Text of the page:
Ohio State Tragedy: Why I Still Love That Young Man
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Politics and Activism

Ohio State Tragedy: Why I Still Love That Young Man

For if I allow my anger, although it may seem righteous, to outshine my opportunity to Love and my capacity to forgive, I too would be robbing myself of a greater legacy.

Ohio State Tragedy: Why I Still Love That Young Man
Mark Matthews
Even the darkest stories have a glimpse of beauty.

I was sitting in my office, reading an assignment for class, when I heard the news. An active aggressor is threatening the lives of my Loved ones? Oh heck no! After quickly texting my girlfriend, my friends and anyone else who might be near the crime, I noticed how fast I became enraged. Sure, on the surface I was calm, but in my mind I instantly dehumanized the assailant, and I was so relieved once I heard that he had been "taken down." But, in reflection, he was human too.

In fact, he was young man who had challenges just like the rest of us. He had dreams, goals, beliefs, and his opinion mattered just like ours do. What about that young man's parents, his family, his friends? What about his younger siblings or others who may have seen him as a role model? What about his future potential should he have chosen a different path, or sought help? After my initial reaction, I began to realize that while I see no justification for his acts of violence, I do still care about that young man: I still Love that young man.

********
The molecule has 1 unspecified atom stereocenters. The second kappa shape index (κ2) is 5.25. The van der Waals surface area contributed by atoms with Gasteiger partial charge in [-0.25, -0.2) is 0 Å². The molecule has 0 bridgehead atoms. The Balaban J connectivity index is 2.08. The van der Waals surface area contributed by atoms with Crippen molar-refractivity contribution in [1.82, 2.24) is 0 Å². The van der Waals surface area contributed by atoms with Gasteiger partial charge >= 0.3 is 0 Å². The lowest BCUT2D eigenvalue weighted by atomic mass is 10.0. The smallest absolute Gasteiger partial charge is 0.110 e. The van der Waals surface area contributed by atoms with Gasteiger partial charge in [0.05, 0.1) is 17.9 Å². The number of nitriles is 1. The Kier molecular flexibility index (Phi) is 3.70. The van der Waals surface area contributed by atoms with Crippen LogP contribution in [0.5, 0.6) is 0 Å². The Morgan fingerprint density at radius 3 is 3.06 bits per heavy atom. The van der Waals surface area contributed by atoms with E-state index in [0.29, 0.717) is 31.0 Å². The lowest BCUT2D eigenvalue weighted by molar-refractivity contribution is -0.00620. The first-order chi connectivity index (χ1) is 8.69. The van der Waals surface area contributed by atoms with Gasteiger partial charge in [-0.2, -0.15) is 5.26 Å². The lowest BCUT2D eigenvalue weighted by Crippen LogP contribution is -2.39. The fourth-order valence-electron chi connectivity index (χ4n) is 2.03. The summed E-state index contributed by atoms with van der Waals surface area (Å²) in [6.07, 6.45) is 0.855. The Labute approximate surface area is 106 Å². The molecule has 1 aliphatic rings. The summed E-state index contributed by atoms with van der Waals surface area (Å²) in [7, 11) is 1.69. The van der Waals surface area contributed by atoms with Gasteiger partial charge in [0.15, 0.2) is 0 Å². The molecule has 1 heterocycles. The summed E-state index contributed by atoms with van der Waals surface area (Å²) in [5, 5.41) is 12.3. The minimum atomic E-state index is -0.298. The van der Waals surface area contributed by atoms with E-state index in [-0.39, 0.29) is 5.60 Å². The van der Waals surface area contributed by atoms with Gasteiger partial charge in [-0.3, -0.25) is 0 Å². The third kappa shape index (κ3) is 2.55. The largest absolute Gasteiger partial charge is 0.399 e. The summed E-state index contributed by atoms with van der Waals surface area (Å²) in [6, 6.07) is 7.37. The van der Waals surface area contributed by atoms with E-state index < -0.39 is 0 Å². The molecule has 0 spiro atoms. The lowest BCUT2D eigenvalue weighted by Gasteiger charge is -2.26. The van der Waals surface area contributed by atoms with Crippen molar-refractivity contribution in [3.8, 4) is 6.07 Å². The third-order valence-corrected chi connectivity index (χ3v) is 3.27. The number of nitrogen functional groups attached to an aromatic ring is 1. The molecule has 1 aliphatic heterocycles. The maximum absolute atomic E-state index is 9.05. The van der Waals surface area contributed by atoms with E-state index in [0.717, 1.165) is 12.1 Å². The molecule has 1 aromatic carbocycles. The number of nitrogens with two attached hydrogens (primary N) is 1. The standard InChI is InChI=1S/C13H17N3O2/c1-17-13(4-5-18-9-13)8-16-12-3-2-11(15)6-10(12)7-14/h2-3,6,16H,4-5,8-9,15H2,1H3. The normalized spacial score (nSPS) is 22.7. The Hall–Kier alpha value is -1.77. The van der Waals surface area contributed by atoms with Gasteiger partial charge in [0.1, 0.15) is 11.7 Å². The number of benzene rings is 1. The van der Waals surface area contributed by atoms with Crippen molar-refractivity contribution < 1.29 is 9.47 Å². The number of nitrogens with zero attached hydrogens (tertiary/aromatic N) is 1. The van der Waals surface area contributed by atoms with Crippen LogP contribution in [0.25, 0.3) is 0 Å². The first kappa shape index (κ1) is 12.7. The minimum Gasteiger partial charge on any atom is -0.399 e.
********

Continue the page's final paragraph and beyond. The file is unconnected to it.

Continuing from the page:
In reflection of these events, my perspective of humanity has been challenged. I am an advocate for loving all people, regardless of their trials, tribulations, actions and/or mistakes. However, the thought of someone harming my close friends and family, or even making them feel threatened, challenged my opinion of universal Love, at least for a moment. But Love is abundant and Love is not to be bound or withheld due to anger and fear.

Many may say that the young man got what he deserved or that he deserved much worse. But I argue that the man deserved far better than this outcome. Why? Because that boy deserved to have treated himself, others and the world in a much better manner on that day. He deserved to give himself a chance to express himself, or learn to express himself, or fight to express himself, in a manner that benefited his cause without damaging our human integrity. Moreover, he deserved to give himself a better legacy, a better ending to his story which, although it is tragic, still holds a glimpse of beauty: He must have done some good.

If I could speak to the young man now, I would simply tell him that I forgive him. I would ask that, given a second chance, he find a better way to make his point or deal with his troubles. But, I would grab his hand in mine and say "I Love you brother, rest in peace."

For if I allow my anger, although it may seem righteous, to outshine my opportunity to Love and my capacity to forgive, I too would be robbing myself of a greater legacy.

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This article has not been reviewed by Odyssey HQ and solely reflects the ideas and opinions of the creator.
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